Robin Tanner (1904–1988) was an English artist, etcher and printmaker. He lived in London, and at Kington Langley, in Wiltshire.
His etchings began following night-school classes at Goldsmiths College in London. He had been inspired by visiting the Samuel Palmer retrospective exhibition organised by Martin Hardie in London in 1926, and his first etching was made in that year. He was particularly moved by Palmer’s early period Shoreham works which had been so influential on fellow students such as Paul Drury, William Larkins and Graham Sutherland. Tanner was thus part of the etching revival in England, but the market for etchings collapsed following the economic depression of 1929, and by the growing use of photography for illustration. Tanner turned to teaching to earn his livelihood.
His passion for teaching fine art to young children was infused into many English counties through his role as H.M. Inspector of Schools in primary schools from 1935 to 1964. Tanner believed that the study of natural things and the exploration of arts and crafts, music and poetry were essential for the development of teachers and children. At the Ministry of Education, he ran courses for primary teachers, often with Christian Schiller. Following his retirement in 1964, Tanner took up printmaking again with dedication. He also had a sideline in topographical graphic book illustration, collaborating with his wife, Heather Spackman, whom he had married in 1931, and he published a number of books on printmaking aimed at children. Wiltshire Village was reprinted as late as 1978, and became a best seller. In 1932 they had moved into the house they built outside Chippenham, Old Chapel Field, where the diarist Francis Kilvert’s ancestors lie buried. They lived there for the rest of their lives. He was a founder and benefactor of the Crafts Study Centre, now at Farnham, Surrey. He was awarded an Honorary Degree (MA) by the University of Bath in 1977. His later work, such as Woodland Plants, shows the influence of William Morris.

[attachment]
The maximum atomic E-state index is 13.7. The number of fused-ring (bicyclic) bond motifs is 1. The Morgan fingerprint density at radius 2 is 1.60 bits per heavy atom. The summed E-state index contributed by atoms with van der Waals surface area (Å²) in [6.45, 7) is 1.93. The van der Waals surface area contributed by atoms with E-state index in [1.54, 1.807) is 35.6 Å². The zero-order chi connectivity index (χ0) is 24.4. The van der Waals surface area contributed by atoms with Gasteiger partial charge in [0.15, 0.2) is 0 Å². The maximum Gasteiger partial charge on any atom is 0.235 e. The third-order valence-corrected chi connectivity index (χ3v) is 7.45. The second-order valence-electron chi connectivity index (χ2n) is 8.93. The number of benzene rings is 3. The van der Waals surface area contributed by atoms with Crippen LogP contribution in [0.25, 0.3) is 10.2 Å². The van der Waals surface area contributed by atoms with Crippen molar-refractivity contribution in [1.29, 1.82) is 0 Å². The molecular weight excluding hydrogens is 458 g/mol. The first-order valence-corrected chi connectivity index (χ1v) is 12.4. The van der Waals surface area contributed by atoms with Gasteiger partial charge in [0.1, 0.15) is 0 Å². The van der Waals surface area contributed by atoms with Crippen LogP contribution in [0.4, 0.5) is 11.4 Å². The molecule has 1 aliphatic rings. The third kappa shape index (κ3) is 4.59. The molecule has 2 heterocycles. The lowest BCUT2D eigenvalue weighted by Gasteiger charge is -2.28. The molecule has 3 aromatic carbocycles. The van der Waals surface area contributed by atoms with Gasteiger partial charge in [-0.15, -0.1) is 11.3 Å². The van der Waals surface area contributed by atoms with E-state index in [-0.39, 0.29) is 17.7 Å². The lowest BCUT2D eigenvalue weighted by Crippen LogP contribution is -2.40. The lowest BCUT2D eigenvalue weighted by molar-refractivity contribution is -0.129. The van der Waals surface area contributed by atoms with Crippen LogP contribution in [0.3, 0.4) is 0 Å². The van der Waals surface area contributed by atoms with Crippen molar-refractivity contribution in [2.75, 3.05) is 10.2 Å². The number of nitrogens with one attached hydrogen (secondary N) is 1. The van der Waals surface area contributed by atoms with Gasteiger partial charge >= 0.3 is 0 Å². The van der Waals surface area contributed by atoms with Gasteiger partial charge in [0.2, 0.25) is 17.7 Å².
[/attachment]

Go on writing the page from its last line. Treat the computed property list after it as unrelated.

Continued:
His etching plates are now held at the Ashmolean Museum, Oxford, and his personal papers regarding his educational work can be found in the Archives of the Institute of Education, University of London.
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